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Australia's big four banks tackling cybersecurity with a team sport mentality

The chief security officers of Australia's major banks say note sharing helps them defend against cyber threats.
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Written by Aimee Chanthadavong, Senior Journalist on

The chief security officers of Australia's big four banks have likened combating cybersecurity attacks to playing a team sport.

"I think I'm not alone in saying that we see cyber as very much a team sport," Commonwealth Bank of Australia CISO Keith Howard said during the virtual Cyber Live event on Wednesday.

"The competitors, from my perspective, is not [the other banks], it's the attackers … at the end of the day, we're stronger when we work across industry, across education, and also work across government as well."

This joint security effort between the big four occurs regularly, according to National Australia Bank CSO Sandro Bucchianeri.

"What we typically do is we would talk about indicators of compromise and share our threat intelligence so that we can better defend ourselves because something I see at NAB, Richard may not have seen it at Westpac, or Lynwen [at ANZ] may have also seen it, so we try to compare notes essentially -- and that helps us protect the wider Australian community as a whole," he said.

Bucchianeri also emphasised the importance of having diverse skill sets to make up a strong cybersecurity team.

"Just like soccer, where you have strikers, defenders, midfielders, goalkeepers, doctors, coaches, nutritionists, and the list goes on, we are looking for new diverse talent that will help us better defend the organisation. Something that I'm personally very excited about is training visually impaired students to become cybersecurity professionals," he said.

From ANZ CISO Lynwen Connick's perspective, diversifying the cybersecurity sector is not only just about gender, but also bringing in people from other fields like psychology, media, and fashion.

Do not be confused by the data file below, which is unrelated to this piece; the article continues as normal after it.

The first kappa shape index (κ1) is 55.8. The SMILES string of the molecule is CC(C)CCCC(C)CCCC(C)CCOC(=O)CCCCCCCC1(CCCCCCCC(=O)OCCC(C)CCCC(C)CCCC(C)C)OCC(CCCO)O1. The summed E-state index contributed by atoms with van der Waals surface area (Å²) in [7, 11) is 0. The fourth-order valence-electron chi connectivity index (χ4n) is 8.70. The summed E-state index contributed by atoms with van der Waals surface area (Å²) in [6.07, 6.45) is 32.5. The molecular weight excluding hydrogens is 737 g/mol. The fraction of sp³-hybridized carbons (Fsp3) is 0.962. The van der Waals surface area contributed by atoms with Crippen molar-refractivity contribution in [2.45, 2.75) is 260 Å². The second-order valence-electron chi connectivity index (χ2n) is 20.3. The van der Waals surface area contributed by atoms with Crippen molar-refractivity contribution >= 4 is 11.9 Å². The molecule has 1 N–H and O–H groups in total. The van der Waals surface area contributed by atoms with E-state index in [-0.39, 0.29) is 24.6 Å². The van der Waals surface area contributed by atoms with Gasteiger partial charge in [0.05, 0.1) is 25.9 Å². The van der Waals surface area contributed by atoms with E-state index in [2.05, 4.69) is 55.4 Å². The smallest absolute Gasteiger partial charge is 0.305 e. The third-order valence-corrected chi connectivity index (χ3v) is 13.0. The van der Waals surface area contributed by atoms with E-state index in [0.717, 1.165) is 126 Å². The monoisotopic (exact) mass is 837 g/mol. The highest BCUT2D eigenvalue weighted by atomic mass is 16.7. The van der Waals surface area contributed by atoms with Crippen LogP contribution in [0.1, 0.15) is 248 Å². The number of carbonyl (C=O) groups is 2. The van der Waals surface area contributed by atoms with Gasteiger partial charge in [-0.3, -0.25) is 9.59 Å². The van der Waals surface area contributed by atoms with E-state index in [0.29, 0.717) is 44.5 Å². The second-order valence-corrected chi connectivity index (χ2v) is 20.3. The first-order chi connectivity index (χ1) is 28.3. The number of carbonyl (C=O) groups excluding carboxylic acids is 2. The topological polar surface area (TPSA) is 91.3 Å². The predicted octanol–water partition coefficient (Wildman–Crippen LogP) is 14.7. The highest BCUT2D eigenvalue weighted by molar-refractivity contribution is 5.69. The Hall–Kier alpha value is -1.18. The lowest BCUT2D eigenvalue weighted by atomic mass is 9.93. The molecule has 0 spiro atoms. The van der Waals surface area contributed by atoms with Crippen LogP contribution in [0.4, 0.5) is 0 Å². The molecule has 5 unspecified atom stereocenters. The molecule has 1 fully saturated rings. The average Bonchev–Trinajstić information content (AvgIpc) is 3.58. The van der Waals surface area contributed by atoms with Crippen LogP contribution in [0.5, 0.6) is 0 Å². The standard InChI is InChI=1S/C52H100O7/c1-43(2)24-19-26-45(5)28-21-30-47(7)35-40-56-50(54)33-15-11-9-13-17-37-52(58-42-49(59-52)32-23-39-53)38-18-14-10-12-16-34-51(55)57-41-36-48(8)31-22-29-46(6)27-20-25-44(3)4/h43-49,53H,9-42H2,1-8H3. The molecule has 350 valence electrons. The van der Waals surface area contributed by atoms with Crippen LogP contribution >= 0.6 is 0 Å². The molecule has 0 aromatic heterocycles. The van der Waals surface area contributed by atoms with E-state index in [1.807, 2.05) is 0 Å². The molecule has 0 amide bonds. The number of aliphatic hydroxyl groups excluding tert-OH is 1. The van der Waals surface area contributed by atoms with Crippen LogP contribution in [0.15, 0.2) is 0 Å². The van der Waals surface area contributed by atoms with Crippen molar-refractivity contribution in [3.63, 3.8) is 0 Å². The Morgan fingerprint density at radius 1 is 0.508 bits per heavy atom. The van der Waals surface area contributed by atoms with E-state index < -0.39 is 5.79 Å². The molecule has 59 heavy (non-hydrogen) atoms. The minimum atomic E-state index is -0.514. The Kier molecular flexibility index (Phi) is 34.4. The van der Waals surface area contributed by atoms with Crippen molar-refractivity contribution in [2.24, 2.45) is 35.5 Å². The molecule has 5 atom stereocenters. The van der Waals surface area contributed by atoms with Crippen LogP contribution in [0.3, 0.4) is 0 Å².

"People come from all different walks of life, and that's really important from a diversity point of view as well because you get that diversity of thought," she said.

"People have had different training, different experiences coming into cybersecurity because cybersecurity is really part of everything we do, so we need all sorts of different people."  

The need to boost Australia's cybersecurity skills comes at a time where cyber attacks are no longer synonymous with a specific sector or enterprise -- rather it's hurting all sectors. A prime example was when global meatpacker JBS last year paid $11 million in Bitcoin to cyber attackers that encrypted its files and disrupted operations in the US and Australia with ransomware.

As BT Australasia cybersecurity head Luke Barker puts it, compared to a decade ago, there was nowhere near as many targeted activities towards organisations that run operational networks, such as manufacturing, mining, energy, and water, as there are today.

"Ten years ago, I don't think the adversaries were targeting those types of industries as much," he said.

"Whereas I look now and most of the organisations we work with, we're seeing a significant rise in cybercrime against organisations that run those types of environments because the impact is so big.

"If you're having to take down an organisation's manufacturing facility, that is the number one source of revenue, so the impact of their business and the likelihood of them potentially paying a ransom is going to be more so than say their website goes down, when their core business is manufacturing.

"We're seeing that shift towards what's going to create the biggest impact and where are the crown jewels for that organisation." 

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